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The EMAN1 Wiki is just getting started, and will likely never be as complete as the EMAN2 Wiki (EMAN1 is gradually being deprecated in favor of EMAN2, and the EMAN1 static documentation is fairly complete). Please feel free to contribute your own comments and ideas.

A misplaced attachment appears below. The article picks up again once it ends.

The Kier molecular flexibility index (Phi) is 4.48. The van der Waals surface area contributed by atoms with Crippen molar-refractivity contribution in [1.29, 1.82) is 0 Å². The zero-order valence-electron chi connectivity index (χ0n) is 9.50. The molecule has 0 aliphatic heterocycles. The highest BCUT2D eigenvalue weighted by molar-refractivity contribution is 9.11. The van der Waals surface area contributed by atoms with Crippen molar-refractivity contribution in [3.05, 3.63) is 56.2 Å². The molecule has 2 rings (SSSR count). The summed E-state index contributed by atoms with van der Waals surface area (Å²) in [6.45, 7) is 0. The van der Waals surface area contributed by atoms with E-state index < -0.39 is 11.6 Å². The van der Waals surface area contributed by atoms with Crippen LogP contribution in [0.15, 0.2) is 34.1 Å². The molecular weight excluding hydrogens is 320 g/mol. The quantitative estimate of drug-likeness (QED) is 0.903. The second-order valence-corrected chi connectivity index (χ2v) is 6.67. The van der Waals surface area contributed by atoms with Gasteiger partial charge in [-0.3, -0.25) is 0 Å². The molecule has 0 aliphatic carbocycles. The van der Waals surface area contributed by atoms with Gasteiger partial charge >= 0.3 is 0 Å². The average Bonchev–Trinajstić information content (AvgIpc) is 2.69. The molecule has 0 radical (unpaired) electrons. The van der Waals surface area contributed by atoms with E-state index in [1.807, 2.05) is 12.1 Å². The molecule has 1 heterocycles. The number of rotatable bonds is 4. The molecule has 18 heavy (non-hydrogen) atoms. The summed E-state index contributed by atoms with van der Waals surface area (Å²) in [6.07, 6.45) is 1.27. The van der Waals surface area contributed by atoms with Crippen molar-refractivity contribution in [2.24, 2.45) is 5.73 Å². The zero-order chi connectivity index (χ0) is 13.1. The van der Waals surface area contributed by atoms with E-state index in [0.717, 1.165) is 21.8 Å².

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EMAN is a suite of scientific image processing tools aimed primarily at the transmission electron microscopy community, though it is beginning to be used in other fields as well. For example it can do an admirable job aligning images for amateur astronomers. EMAN has a particular focus on performing a task known as single particle reconstruction. In this method, images of nanoscale molecules and molecular assemblies embedded in vitreous (glassy) ice are collected on a transmission electron microscope, then processed using EMAN to produce a complete 3-D recosntruction at resolutions now approaching atomic resolution. For low resolution structures (~2 nm), this may require ~8 hours of computer processing and a few thousand particles. For structures aimed at ~0.5 nm or better resolution, hundreds of thousands of particles and hundreds of thousands of CPU-hours (on large computational clusters) may be required. Indeed, EMAN is often used in supercomputing facilities as a test application for large-scale computing.